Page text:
Maternal and Child Health Training Program
Grant Title: The LEND Center at the University of Pittsburgh
Miya R Asato, Ph.D
Children's Hospital of Pittsburgh
Pediatrics Child Development
University Pl, University Pl
Pittsburgh, PA 15213-2584
Early screening, diagnosis/treatment of children with autism related disorders or neurodevelopmental disabilities is vital. We aspire to mentor a new generation of leaders in the field of disabilities who have an increased capacity to evaluate; diagnose; and provide evidence-based interventions.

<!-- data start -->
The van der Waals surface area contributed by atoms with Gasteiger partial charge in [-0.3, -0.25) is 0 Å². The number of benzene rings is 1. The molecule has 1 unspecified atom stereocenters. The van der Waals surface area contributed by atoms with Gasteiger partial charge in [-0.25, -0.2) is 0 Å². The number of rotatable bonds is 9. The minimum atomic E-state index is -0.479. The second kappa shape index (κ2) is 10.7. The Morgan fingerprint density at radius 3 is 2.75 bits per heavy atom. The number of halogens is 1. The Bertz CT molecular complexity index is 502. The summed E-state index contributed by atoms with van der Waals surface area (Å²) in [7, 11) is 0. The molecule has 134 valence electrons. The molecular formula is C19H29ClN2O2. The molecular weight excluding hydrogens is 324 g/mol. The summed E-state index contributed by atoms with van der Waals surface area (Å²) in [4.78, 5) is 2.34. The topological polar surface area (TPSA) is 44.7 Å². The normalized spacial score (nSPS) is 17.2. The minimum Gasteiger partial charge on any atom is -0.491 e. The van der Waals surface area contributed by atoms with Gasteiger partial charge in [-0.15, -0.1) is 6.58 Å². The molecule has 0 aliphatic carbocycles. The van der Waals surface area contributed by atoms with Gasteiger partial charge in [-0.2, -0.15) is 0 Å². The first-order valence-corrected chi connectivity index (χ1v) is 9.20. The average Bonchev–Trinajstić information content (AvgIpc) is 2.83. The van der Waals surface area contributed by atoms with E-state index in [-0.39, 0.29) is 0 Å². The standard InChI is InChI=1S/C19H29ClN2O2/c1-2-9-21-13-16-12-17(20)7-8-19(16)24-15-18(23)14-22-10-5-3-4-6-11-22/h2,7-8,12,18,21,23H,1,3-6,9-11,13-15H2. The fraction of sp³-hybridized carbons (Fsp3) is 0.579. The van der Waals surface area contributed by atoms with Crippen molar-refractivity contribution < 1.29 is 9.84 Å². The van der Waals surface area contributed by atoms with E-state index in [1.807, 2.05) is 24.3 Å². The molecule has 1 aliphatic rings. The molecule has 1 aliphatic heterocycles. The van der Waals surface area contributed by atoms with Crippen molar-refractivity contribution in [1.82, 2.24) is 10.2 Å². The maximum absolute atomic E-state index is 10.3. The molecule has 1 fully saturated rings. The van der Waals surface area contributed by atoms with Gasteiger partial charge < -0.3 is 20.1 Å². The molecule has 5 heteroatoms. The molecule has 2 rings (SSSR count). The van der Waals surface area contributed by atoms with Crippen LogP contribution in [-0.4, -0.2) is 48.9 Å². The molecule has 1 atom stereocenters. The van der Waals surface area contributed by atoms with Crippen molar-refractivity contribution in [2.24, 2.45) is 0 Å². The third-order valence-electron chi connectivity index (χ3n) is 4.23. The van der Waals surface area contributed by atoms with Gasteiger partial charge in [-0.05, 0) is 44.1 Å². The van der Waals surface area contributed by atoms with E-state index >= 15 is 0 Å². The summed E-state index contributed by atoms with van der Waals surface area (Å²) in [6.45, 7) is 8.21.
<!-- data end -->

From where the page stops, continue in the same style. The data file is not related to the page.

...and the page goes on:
Goal 1: Provide intensive interdisciplinary leadership education for health care and education professionals regarding children and adults with neurodevelopmental disabilities including (ASD). Objective 1: Enroll 75 funded long term trainees in the intensive leadership training program from at least 8 core disciplines over a 5-year period including four fellows, 14 long term trainees, and one neurodevelopmental disability (NDD) fellow each year for the five-year project period. Objective 2: Evaluate and improve our “integrated interdisciplinary leadership curriculum” about disabilities and ASD, and provide advanced training related to the ATN Objective 3: Demonstrate the importance of interdisciplinary training in neurodevelopmental disabilities and ASD. Provide a comprehensive curriculum based on MCH principles to all funded trainees related to ASD and audiology. Goal 2: Provide leadership for professionals in training and in the community to increase their knowledge and skills about disabilities and ASD and to create positive attitudes about inclusion. Objective 1: Enroll a minimum of 80 long term unfunded trainees in research, clinical, and community practicums over a five-year period. Enroll a minimum of 80 students in LEND Interdisciplinary courses over a five-year period. Objective 2: Evaluate and improve recruitment of underrepresented minorities and individuals with disabilities for the leadership-training program. Contribute leadership for the Disabilities Initiative at the University of Pittsburgh, UPMC, and other local institutions (e.g., Duquesne University). Objective 3: Continue to provide training for professionals in training and in practice increasing their knowledge and skills about ASD. Provide ASD training to 20 community groups providing service to underserved populations over a five-year period. Goal 3: Forge partnerships with community-based leaders, organizations, agencies, advocacy groups, and individuals with disabilities for training, program development, research, policy, and systems change. Objective 1: Collaborate with Title V programs in the Bureau of Family Health. Continue collaborative relationships with Healthy Start projects, Office of Child Development, PA Public Health Training Centers, PA Area Health Education Centers, and federally-qualified community health centers within PA. Objective 2: Collaborate with campus or community organizations to host one annual interdisciplinary community education program regarding disabilities (e.g., ASD, sickle cell, audiology, Fragile X). Objective 3: Formalize the use of family members and self-advocates as faculty in LEND training Goal 4: Disseminate information about children with disabilities, leadership programming, public policy, and LEND programs to a national audience. Objective 1: Continue the development of the Pittsburgh LEND website as a regional resource for individuals with disabilities and their families. Objective 2: Produce peer-reviewed and non-peer-reviewed publications and products for professionals in the field and for individuals with disabilities and their families. Objective 3: Expand the Pittsburgh LEND website to include national resources for training, program development, program evaluation, and related topics. Use distance learning technology for continuing education.